"Elton asked me to compose a prelude to Belfast. I think [he felt] that, while you could just start it with [Elton's part of] the start of the song, and that would be fine, in a way the song gains something spe­cial by having this piece in front of it. The prelude starts with the same theme that I used in the coda of Believe. And there are chord-sequence quotes and references to Belfast in the prelude. It ties everything together. On the song's last chord, I held it for a very long time. I had the violas and the second violins oscil­lating between two notes. But you have to really stretch your ears to listen to it because it was intended not to be heard. It was intended to be a textural effect, but if you pay careful attention you can hear this rocking oscillation."


Paul Buckmaster at AIR Lyndhurst Studios during the 'Made In England' sessions. (Photo: John F. Higgins)

"I really like what I did on Cold. It is a kind of mid-tempo thing, but it gets quite up there in terms of intensity. At the same time, what I've done with the orchestra I think complements the song very well. There is some stuff I did on [Made In England] that I had not done before on any kind of pop recording, certain ways of harmonizing. I really went far out with certain harmonizations on Cold that I would not have thought of doing in an earlier era."

“I saw Elton in concert some time after we finished Made In England and he started playing this long intro and I didn’t know what it was and little by little it started teasing my memory. I realized after it must have been eight minutes (it seemed to go on for a long time but was not at all boring…very interesting, full of surprises) that it had elements of Take Me To The Pilot in it.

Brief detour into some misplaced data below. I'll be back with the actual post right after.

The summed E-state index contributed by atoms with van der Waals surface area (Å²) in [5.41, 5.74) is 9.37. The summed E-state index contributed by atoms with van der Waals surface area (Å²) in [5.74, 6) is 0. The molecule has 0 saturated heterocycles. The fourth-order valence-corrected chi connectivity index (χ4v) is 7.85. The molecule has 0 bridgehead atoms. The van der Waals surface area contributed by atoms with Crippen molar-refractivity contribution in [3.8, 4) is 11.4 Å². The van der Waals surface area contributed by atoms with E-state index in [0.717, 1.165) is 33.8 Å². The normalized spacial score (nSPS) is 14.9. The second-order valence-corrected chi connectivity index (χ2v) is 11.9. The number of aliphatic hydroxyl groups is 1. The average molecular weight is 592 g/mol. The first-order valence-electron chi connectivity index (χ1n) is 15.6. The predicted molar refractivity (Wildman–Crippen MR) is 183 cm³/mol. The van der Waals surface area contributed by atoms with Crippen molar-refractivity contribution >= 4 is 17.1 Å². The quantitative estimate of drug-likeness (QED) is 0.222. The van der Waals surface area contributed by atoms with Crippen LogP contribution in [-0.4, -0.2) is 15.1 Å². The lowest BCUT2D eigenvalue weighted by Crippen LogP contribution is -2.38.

"And in fact, it was an extended intro to Take Me To The Pilot, and he displayed such humorously brilliant inventiveness on that piano intro and I was just knocked out. It means that he’s very interested in developing his musical abilities.”

Paul’s work with Elton:

★  Elton John (1970)

  • Full arranger on 10 songs + 2 b-sides
  • Orchestral arranger on 8 songs + 1 b-side
  • Cellist on 1 song

★  Tumbleweed Connection (1970)

  • Full arranger on 2 songs
  • Orchestral arranger on 3 songs
  • Horn arranger on 2 songs

★  Madman Across The Water (1971)

  • Orchestral arranger on 5 songs + 1 b-side

★  Friends (1971)

  • Composer on 4 songs
  • Orchestral arranger on 8 songs
  • Congas on 1 song

★  Don’t Shoot Me I’m Only The Piano Player (1973)

  • Orchestral arranger on 2 songs + 1 b-side

★  Blue Moves (1976)

  • Orchestral arranger on 2 songs

★  A Single Man (1978)

  • Orchestral arranger on 6 songs + 3 b-sides
  • ARP synthesizer on 1 song

★  Made In England (1995)

  • Orchestral arranger on 4 songs

★  Songs From The West Coast (2001)

  • Orchestral arranger on 4 songs
  • Horn arranger on 1 song